For her doctoral research, Arany is looking at how to abolish the medical industrial complex by looking at the experiences of Black and Indigenous people as well as people of colour (BIPOC). Using abolitionist politics, Aranys research is looking at ways that we can start to dismantle our understanding of health and care to create healthy communities so that every being can meet their fundamental needs.
Working with Professor Kim Lopez during her masters, Arany looked at long-term care legislation and cultural inclusion for the BIPOC community. These institutions were not set up, nor typically run, with consideration of these different lenses of lived experience. As she approached the completion of her masters, Arany knew that there were more questions to be answered and more work to be done to move the needle in this space. This persuaded her to continue into her PhD and use this research as the foundation for her doctoral research.
"Health care is more than just a career for me. It's my passion. That's why I chose the PhD Aging, Health and Well-being program."
Real-world experiences and higher education come together
For as long as she could remember, Arany always volunteered or worked in health care. “I’ve always enjoyed being involved in health care and helping people in various ways." Her first job after graduating from her bachelor’s degree was as a Recreation Aide for a long-term care home. Arany continued to build her career in healthcare but always felt that something was missing. Returning to advanced education is helping her fulfill her desire to keep learning and making a difference in the path that she’s chosen. “That’s why I chose the Aging, Health and Well-being doctoral program, health care is more than a career for me, it’s my passion.” Arany balances her PhD with her work as a Recreation Therapist and Intake Coordinator at the Centre for Addiction and Mental Health in Toronto. Being able to connect the dots between a real-world context and what she’s investigating through her research has really created a virtuous circle from which her research is enriched by her real-world experiences and her day-to-day work is informed by her research and higher education.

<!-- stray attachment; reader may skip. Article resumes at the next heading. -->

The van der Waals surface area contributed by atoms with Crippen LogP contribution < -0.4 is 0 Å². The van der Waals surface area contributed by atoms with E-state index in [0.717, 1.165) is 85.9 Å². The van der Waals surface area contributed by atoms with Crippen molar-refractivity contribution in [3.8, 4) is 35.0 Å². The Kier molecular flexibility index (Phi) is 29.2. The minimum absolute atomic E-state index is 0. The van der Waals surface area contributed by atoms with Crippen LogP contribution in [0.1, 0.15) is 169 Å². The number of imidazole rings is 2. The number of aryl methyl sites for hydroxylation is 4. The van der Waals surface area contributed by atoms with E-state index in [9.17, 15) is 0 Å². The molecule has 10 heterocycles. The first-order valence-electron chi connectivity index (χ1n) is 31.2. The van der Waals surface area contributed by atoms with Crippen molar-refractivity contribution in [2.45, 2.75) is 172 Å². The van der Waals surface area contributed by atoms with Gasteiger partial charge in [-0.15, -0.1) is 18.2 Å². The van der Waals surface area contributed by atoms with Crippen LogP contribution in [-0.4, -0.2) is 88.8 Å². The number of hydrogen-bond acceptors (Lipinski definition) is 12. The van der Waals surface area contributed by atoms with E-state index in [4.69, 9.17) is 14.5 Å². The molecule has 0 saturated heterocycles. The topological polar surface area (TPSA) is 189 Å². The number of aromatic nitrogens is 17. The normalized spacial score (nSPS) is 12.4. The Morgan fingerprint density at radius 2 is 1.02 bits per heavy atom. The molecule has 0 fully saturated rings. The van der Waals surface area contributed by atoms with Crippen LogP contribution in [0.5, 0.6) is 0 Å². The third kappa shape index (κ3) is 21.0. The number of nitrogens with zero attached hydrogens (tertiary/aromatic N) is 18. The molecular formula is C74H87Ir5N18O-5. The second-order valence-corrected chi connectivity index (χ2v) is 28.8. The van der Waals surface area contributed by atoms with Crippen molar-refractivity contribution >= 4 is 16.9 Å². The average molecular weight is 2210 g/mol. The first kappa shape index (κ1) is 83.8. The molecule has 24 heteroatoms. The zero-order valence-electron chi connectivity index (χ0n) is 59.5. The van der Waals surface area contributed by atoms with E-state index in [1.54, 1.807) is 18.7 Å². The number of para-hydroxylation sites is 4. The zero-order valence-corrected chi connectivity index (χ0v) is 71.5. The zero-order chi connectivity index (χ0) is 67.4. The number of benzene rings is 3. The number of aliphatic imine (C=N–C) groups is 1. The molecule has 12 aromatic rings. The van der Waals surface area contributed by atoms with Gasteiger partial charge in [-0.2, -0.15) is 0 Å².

Strong relationships with supervisors and the department
Professors Kim Lopez and Lisbeth Berbary have been supervising her throughout her doctoral studies. Feeling supported by two outstanding researchers has really helped Arany navigate through her studies. “They are different people with different approaches, but that makes it a really rich experience for me. They’re like my academic parents! We have a good relationship where not all conversations are about academics.” The layering of different perspectives and conversations is what Arany credits to her strong relationship with her supervisors and in turn, the rich relationship she has with the department. Arany will complete all three of her degrees in the department of Recreation and Leisure Studies. “We have some of the best leisure scholars in the world, so where could you learn better from?! That’s what drives me to continue my education here.”
As for what’s next, Arany sees herself as always being an active participant tackling anti-racism and wants to help make policy changes to create more just environments for individuals and communities navigating healthcare systems.
Thinking of graduate studies? Aranys advice for future graduate students looking to find a supervisor:
Its important to find people that you think similarly to. Its important to be comfortable with them and communicate your needs with them, it makes you feel supported and this whole process less overwhelming.
We have some of the best leisure scholars in the world, so where better could you learn from?! Thats what drives me to continue my education in the department of Recreation and Leisure Studies.